Concert Reviews

Stevie Wonder at Outside Lands: San Francisco gets life lessons from the School of Wonder

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Christopher Victorio
The School of Wonder doesn't just force the crowd to sing and dance along. There's a message, too. That comes about four minutes into the first song, and it's a message of universal love, appreciation for one's own fortune, the end of racism and hatred, the acceptance of all, giving to the less fortunate and unity as a nation supporting President Barack Obama ("We gotta be together as a nation for real... not talk a buncha bull," he says).

At first, the San Francisco crowd greets the political portion of the School of Wonder much more warmly than the participation portion. That is, the crowd hasn't quite realized the extent to which tonight's headmaster will make sure that they sing and dance and get the entire Stevie Wonder experience. He isn't here simply to entertain us, but to make sure we're entertained, full of his universal love that is his gospel to spread.

And spread it does. His own songs are part of the New American Songbook, and his cover selections of are big a part of who Stevie Wonder is. His Motown selections are, of course, a nod to his time at that legendary label. His other cover selection, "The Way You Make Me Feel," is a dedication to his friend Michael Jackson. Jimmy Reed's "Baby What You Want Me To Do" comes with a story about listening to the song as a kid. For a legendary presence like Wonder, songs that mark different eras and people in his life are one and the same as the undisputed classics of New American Songbook. In the School of Wonder, we don't sing the Americana of "Oh Susanna" and "Home on the Range," but "My Girl" and "Signed, Sealed, Delivered (I'm Yours)."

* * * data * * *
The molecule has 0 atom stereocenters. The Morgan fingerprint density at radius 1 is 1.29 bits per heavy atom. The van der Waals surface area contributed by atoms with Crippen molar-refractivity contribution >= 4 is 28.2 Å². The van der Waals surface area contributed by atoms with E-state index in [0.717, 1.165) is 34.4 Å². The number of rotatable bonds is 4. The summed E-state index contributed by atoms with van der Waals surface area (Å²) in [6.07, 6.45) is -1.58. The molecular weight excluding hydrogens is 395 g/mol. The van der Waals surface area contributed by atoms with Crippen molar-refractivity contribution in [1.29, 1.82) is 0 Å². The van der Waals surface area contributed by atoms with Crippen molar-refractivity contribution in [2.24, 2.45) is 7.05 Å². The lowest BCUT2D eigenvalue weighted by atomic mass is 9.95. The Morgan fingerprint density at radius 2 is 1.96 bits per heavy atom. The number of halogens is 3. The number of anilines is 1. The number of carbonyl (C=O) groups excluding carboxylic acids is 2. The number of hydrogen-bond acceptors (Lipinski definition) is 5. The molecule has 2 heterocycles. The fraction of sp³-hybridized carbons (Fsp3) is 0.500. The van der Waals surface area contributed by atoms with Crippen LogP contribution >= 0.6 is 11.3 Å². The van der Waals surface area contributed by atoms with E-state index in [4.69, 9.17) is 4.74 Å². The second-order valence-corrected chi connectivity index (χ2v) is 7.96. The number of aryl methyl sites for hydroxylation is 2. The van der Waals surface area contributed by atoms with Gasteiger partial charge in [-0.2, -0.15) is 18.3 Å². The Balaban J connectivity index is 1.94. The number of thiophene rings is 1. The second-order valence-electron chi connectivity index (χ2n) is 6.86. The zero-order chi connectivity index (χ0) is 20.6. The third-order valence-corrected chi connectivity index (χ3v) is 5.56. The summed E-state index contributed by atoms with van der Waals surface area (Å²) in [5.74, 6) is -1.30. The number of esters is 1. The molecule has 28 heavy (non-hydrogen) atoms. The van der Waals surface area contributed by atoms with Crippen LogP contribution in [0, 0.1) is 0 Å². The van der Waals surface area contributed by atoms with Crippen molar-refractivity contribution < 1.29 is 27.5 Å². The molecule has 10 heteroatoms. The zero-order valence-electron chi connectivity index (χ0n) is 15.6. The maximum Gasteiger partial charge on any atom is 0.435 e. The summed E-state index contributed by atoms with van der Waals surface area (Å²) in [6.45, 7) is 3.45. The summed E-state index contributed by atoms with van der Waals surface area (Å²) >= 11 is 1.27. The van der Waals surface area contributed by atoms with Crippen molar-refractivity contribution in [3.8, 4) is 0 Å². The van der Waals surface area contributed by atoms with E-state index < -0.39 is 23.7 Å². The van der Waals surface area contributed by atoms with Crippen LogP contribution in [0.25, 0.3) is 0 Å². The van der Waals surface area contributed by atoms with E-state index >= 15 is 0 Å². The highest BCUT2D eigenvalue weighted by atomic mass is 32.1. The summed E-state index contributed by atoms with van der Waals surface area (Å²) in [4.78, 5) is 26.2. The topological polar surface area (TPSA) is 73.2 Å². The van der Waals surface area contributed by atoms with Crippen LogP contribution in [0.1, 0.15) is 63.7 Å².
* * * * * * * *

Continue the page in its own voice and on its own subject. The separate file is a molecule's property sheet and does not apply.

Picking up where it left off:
If the San Francisco crowd was its usual reticent self for the first singalong, the reluctance was all gone by the end of the first quarter of the set, when Wonder led the crowd in singing a verse of "Imagine." After that, we got it. When he says sing, you sing. If you know the words, you sing. And if you aren't dancing -- well, who isn't dancing?

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Cody B. Nabours
Contact: Cody B. Nabours